IVF While teaching

Discussion in 'Teacher Time Out' started by Pinky12, Jul 26, 2013.

  1. Pinky12

    Pinky12 Rookie

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    Hello all.

    I am a second year teacher, and will unfortunately have to undergo more IVF treatments come September. We have had several IUI cycles beginning in March 2012, with no luck. We had our first IVF cycle in June 2013 and no luck again. Due to issues with my cycles being linked, I will not be able to do another cycle until August. If that one fails, I will be doing cycles during the school year.

    I'm very concerned as to how this will effect my job. When I did my cycle in June, I had to go to morning monitoring almost every day, making me 1 to 1.5 hours late to work every morning. The principal was very understanding since it was June, and we were mostly doing things like Field Day, trips, and other end of year activities. I'm not sure how she will respond to me constantly showing up late in the beginning of the year. I'm only a second year teacher and do not have tenure, and on top of that I teach a "testing grade".

    This whole process of trying to get pregnant has been so emotionally and physically draining for me. I don't know why our IUIs and IVF failed. I want to get pregnant so badly, but I also have a huge fear/guilt trip about this effecting my job. The hardest part is seeing the little kindergarteners at school, and wishing I could have one of my own. I guess I'm just looking for advice on how to handle IVF during the school year from teachers who have done it before. Thank you for reading.
     
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  3. dgpiaffeteach

    dgpiaffeteach Aficionado

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    I admit to knowing absolutely nothing about IVF but is it possible to go in at a different time or does it have to be in the morning? If it has to be the morning, what is the earliest appointment you can get compared to when school starts? Is it possible to have your planning time first thing in the morning?

    Those are my completely uneducated thoughts!
     
  4. MrsC

    MrsC Multitudinous

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    One of our teachers has gone through several rounds of IVF over the past several years. She was open with our principal, and was able to arrange her daily schedule so that her prep period was first period of the day and she was able to be at school by the time her "teaching" time started each day.
     
  5. dmbfan36

    dmbfan36 Rookie

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    I have 2 friends at school that had to undergo fertility treatments. They went in the morning before school to give blood etc and then went for their actual appointment with the dr after school. Is this an option for you?
     
  6. Caesar753

    Caesar753 Multitudinous

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    This sounds like a really tough situation. I think that the only solution would be for you to 1) have first period planning AND 2) go to the appointments first thing in the morning. I have a pretty supportive supervising administrator, but I'm not sure that he would be able to allow me to be an hour and a half late every single day....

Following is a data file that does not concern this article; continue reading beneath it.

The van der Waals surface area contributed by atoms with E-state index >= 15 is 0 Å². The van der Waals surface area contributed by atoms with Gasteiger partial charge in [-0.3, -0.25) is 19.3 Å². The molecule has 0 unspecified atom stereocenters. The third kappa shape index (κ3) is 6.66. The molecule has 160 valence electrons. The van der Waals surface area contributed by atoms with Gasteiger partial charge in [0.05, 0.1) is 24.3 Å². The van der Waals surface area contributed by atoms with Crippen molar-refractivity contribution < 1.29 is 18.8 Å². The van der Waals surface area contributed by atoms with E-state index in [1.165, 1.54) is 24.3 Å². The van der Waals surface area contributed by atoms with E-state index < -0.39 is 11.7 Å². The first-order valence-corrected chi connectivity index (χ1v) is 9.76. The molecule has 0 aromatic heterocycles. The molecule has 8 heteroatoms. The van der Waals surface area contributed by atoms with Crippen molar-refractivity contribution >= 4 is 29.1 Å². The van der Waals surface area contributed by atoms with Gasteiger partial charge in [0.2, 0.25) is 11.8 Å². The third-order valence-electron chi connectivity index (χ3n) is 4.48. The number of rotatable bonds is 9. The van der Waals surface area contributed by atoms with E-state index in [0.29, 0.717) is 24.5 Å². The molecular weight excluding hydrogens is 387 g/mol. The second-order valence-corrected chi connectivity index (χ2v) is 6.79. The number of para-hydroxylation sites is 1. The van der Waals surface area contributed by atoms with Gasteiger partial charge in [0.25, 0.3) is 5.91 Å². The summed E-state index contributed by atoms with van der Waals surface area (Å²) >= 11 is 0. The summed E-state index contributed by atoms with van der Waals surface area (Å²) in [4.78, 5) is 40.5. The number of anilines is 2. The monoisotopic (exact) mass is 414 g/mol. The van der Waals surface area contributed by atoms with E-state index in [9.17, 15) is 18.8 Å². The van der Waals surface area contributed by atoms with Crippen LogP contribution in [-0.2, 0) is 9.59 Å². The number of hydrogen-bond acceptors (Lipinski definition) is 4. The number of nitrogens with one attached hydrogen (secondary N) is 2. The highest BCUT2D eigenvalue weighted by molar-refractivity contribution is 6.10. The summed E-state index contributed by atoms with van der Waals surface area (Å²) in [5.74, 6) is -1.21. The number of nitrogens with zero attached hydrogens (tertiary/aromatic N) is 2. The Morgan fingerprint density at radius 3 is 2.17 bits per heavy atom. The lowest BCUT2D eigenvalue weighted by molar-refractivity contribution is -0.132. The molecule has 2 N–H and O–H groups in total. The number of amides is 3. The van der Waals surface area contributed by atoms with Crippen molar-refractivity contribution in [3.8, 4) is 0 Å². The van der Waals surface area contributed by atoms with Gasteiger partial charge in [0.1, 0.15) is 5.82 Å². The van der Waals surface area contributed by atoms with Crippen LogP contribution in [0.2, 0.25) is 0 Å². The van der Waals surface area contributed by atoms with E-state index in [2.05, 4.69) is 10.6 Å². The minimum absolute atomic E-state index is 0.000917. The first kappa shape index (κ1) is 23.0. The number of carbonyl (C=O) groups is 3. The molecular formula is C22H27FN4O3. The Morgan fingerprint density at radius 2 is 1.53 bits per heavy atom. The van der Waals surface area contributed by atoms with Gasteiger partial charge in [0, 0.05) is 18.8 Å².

7. Tasha

    Tasha Phenom

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    I did IVF during the school year a few times. Have you met with your doctor to discuss why it didn't work? They need to share with you their thoughts and how they will change your protocol for the next round. We used embryo glue, so ask about that. You can also ask about baby asprin for any undetected clotting issues. It has mixed success rates, so it isn't used at every clinic. For the blood tests I was at the clinic early and waiting. The first nurse there would usually let me in and draw blood as soon as she got there and I could make it to school before it started or within a few minutes (a paraprofessional would step in). You can also ask if you can do the blood draw somewhere else that would be closer/faster or you could get to during lunch or prep time.

    Best of luck, hope you don't need to cycle during the school year :hugs:
     
  8. Pinky12

    Pinky12 Rookie

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    Thanks for the support guys. :)

    Morning monitoring opens at 6:30 AM, and I have to be at school by 8:00. Unfortunately, the hospital I go to is 45 minutes away from school, and is ALWAYS packed. Even so, bloodwork usually has no more than a 20 minute wait and I'm able to get back in time. The wait for the ultrasound is what takes forever, so I'm usually super late on days that I have both bloodwork and ultrasound.

    Our school's 3rd grade prep is always right after lunch, so I unfortunately won't be able to change that. I think the only thing I can do is pray that the August cycle works. If not, I'll have to talk to both my principal and my doctor before school starts to see what my options are. :unsure:
     
  9. DizneeTeachR

    DizneeTeachR Virtuoso

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    Do you have any specials first thing in am or maybe another teacher that you could switch with??? I know when I was pg my specials teacher's would help out, so I could leave to get to appts. Maybe check into that?

    Prayers that all goes well. I have a friend (not a teacher) going through same thing...
     
  10. Pinky12

    Pinky12 Rookie

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    Tasha,